4. Advising: being objective and political pressure

The fourth main category concerns the planners role as independent advisor to politicians. Often planners mentioned circumstances that thwarted or did not allow for them to take such an independent role. Planners were asked to change their advice to accommodate the alderman’s wishes for example. Planners also mentioned the possibility that personal preferences or political views influence the way a planner advises.

5. Participation and process

The fifth main category deals with issues relating to participation or the spatial planning process. Relating to participation, planners talked about its importance, legitimacy and difficulty. Planners for example talked about the democratic legitimacy of bottom-up processes, insufficient participation procedures, the difficulty of involving the public or participation being merely a façade. Related to planning processes, ethical issues were discussed related to using legally required methods or, in general, techniques to back up planning proposals. Ethically challenging issues were discussed related to a number of planning procedures such as the selling of land, dealing with the zoning plan, and the perceived difficulty to stick to policy at the municipal level.

6. Others

Other issues concerned conflicts planners might have with their superior(s), issues relating to dishonesty, the equal and reliable treatment of stakeholders, ethical issues working for a certain political party, informal past agreements, the relation to the media, the spending of governmental money and other substantive issues.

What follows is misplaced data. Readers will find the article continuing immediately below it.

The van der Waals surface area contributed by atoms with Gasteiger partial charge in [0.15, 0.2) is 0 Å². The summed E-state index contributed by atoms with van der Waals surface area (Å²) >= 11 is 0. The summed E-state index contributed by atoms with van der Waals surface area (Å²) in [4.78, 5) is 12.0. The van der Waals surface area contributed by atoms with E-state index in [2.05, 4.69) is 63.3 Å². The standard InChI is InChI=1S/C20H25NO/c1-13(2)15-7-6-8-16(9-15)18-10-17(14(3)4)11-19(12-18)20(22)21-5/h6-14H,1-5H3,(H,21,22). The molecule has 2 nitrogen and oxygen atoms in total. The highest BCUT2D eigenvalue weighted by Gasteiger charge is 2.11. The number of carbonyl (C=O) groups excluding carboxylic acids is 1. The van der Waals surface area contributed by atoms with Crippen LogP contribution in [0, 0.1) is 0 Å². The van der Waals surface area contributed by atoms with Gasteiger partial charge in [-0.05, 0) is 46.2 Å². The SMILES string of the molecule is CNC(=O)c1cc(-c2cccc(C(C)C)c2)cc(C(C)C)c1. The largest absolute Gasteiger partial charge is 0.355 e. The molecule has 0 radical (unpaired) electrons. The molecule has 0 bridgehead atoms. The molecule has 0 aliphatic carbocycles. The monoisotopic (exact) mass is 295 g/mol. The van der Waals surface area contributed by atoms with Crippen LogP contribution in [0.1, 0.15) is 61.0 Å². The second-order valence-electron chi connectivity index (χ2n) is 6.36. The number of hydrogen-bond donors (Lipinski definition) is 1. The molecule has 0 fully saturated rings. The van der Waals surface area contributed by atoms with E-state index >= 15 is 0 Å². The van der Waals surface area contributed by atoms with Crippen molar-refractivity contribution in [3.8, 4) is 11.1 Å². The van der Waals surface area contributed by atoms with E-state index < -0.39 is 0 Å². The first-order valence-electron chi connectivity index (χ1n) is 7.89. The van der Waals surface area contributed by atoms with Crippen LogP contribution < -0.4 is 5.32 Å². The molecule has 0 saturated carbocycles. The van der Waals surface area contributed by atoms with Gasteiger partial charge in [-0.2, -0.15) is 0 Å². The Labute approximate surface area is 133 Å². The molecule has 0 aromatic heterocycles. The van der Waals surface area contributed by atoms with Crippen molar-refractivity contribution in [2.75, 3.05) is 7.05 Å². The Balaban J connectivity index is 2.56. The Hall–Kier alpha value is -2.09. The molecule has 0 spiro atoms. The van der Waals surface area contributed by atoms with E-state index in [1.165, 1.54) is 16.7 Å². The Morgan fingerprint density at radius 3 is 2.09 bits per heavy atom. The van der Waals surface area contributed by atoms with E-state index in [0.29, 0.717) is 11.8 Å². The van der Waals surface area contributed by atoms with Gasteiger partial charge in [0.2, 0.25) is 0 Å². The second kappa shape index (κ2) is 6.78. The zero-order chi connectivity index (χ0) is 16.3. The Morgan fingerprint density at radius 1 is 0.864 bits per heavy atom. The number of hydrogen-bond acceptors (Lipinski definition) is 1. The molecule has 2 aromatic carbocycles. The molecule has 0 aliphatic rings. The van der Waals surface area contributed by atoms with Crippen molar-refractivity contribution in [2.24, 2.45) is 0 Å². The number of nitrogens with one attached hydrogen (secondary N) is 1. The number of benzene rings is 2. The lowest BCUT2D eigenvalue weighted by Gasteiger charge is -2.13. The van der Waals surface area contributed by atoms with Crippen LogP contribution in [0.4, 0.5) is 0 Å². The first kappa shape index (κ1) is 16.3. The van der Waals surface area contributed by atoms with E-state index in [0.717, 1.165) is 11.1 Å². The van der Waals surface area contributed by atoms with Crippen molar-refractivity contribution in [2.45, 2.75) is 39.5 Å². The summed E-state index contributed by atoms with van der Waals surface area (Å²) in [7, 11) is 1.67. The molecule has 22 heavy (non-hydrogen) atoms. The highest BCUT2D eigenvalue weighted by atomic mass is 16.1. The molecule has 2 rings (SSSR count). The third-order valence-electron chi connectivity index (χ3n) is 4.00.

Next to ethical issues planners dealt with in their work, specific questions in the interviews were directed towards identifying values that planners and aldermen considered to be important in their work. Table 2 indicates in an abbreviated way what kind of ethical principles or values were expressed by planners to be important in the profession. Some values are quite straightforward, others are interpreted in different ways by different planners.

Table 2. Values mentioned by planners

Conclusive remarks

The main lessons and reflections that can be derived from this study are especially relevant for educational and reflective purposes. Planning students, scientist and practitioners might benefit from discussing examples which planners and aldermen brought up. The issues provide a sneak peek into the reality of the daily work of planners and aldermen and the difficult sides associated to the job.

Ultimately, reflections and discussions about ethics in planning are not discussions which have a definite end or an ultimate truth claim. History has shown that our ways of thinking about ethics constantly changes. Therefore this thesis must first and foremost be seen as a stimulation and incentive to think further about ethics and values in spatial planning.